Organizations like the Mood Disorder Association offer information, reading materials, factual brochures, small groups and one-on-one meetings. A counseling agency, mental health facility or mental health professional might offer an adult education option Sunday mornings or provide information or suggestions to pastors, deacons or other congregational caregivers.

When I worked in community mental health, I welcomed calls from a client’s support network. While I respected a client’s confidentiality, there was still general information I could share.

People with any medical problem, including mental illnesses, tend to do better when they have social and family supports. A congregation that asks, “How can we help?” is a great resource for health in a person or family member’s life.

The fear of having to deal with someone who is, or may be, suicidal, is profound. Most of us know someone who committed suicide and the horrible pain that comes in the aftermath. Most of us cherish life and find the possibility of another’s suicide foreign and frightening. It is important to know what emergency resources are available nearby. Check into local information by consulting the phone book or regional health lists. These are helpful in an emergency or when caregivers and friends don’t know how to respond.

Theological education

Sometimes we look for theological hints or biblical clues when it comes to understanding mental illness. Most of what is known about mental illness has been learned in about the past century. In biblical times there were few ways to explain or understand mental illness.

Some common stories or sayings from the Bible have influenced the way we think about mental illness: “Go and sin no more.” “Be healed.” “Choose the good things.” “Don’t be anxious.” These sayings reflect a lack of understanding of what mental illness is and how to be with people who have a mental illness.

Misusing these phrases and attitudes implies that people with bipolar disorder and other mental illnesses are choosing sinful behaviors and attitudes, and that they should be able to triumph over their illness through confession, their spiritual relationship with God and willpower.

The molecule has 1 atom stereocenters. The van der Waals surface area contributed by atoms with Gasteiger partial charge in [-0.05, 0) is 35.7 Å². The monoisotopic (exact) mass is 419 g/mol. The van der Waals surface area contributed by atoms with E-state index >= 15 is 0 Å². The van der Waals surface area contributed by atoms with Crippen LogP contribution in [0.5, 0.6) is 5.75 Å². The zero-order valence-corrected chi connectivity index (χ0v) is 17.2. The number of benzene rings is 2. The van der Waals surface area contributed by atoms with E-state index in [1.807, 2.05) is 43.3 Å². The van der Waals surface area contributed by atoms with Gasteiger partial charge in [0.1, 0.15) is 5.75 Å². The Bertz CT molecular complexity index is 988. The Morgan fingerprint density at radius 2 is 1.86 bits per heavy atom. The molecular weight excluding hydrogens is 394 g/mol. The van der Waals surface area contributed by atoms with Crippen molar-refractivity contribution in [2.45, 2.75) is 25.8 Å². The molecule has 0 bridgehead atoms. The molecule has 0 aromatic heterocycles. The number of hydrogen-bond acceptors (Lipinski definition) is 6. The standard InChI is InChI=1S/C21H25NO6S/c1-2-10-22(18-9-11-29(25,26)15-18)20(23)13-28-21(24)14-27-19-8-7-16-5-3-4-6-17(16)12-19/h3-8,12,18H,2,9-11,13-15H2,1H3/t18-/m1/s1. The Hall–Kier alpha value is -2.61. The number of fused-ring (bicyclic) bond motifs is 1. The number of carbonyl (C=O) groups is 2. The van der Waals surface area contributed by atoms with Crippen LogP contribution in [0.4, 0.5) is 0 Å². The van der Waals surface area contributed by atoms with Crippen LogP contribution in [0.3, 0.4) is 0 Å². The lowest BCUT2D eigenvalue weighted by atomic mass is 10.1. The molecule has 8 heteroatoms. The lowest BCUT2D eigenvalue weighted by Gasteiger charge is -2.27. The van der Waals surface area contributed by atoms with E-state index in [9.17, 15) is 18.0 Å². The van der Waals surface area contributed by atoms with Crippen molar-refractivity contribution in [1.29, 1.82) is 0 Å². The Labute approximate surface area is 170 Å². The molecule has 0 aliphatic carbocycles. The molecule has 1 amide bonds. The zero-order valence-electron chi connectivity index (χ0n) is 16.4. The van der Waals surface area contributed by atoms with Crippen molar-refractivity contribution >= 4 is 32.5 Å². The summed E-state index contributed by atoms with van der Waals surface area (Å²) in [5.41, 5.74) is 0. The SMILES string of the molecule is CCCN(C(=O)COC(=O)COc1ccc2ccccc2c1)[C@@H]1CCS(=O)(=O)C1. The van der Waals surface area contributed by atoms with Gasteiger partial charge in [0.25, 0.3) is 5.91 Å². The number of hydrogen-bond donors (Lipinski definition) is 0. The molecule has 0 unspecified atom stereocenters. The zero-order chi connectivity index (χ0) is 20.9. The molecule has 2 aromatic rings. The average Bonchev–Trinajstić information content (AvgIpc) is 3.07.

Forgotten, at times, are Elijah’s and Jonah’s stories. Both men begged God to let them die. Forgotten are the Psalms in all their raw humanity: “My tears have fed me day and night” and pleas for God to intervene while the psalmist is down and out. Forgotten are Paul’s “thorn,” a burden he had to bear that would not go away, and his admission in Romans 7 that he is unable to control his behavior. These, and more, are examples of passages of understanding and mercy that we can identify with when we or a family member suffer with mental illness.

Far beyond these stories, the Bible contains powerful theological precepts that are more fundamental to Christianity than specific exhortations. The Bible is clear that God’s people are to be a light to the world. We are to be leaders in compassion and justice.

When does the church seek to be a compassionate light to individuals and families affected by bipolar disorder? A church community begins by acknowledging and identifying with a person’s suffering. It works to include people with mental illnesses in the congregation.

The Bible urges us to care for those who have less. Many urban street people have mental illnesses. Many with bipolar disorder are on disability or social assistance, which provides only substandard and even dangerous housing and not enough money to make ends meet. People who have a higher level of functioning may need support to finish schooling, return to work or find suitable work. Can our congregations find ways of helping people help themselves? So much more could and needs to be done in caring.

The list of fundamental Christian values goes on: love, forgiveness, restoration, inclusion and not judging. The applications of these virtues to people struggling with bipolar disorder and other mental illnesses are endless. As the church, we are limited only by our imagination and determination.

Joanne Klassen is the director of Recovery of Hope, a counseling program offered by Eden Health Care Services in five communities in southern Manitoba. She has completed master’s degrees in marriage and family therapy and theology. Klassen wrote this article for Meetinghouse, an association of Mennonite and Brethren in Christ publications. 

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This article is part of the CL Archives. Articles published between August 2017 and July 2008 were posted on a previous website and are archived here for your convenience. We have also posted occasional articles published prior to 2008 as part of the archive. To report a problem with the archived article, please contact the CL editor at editor@usmb.org.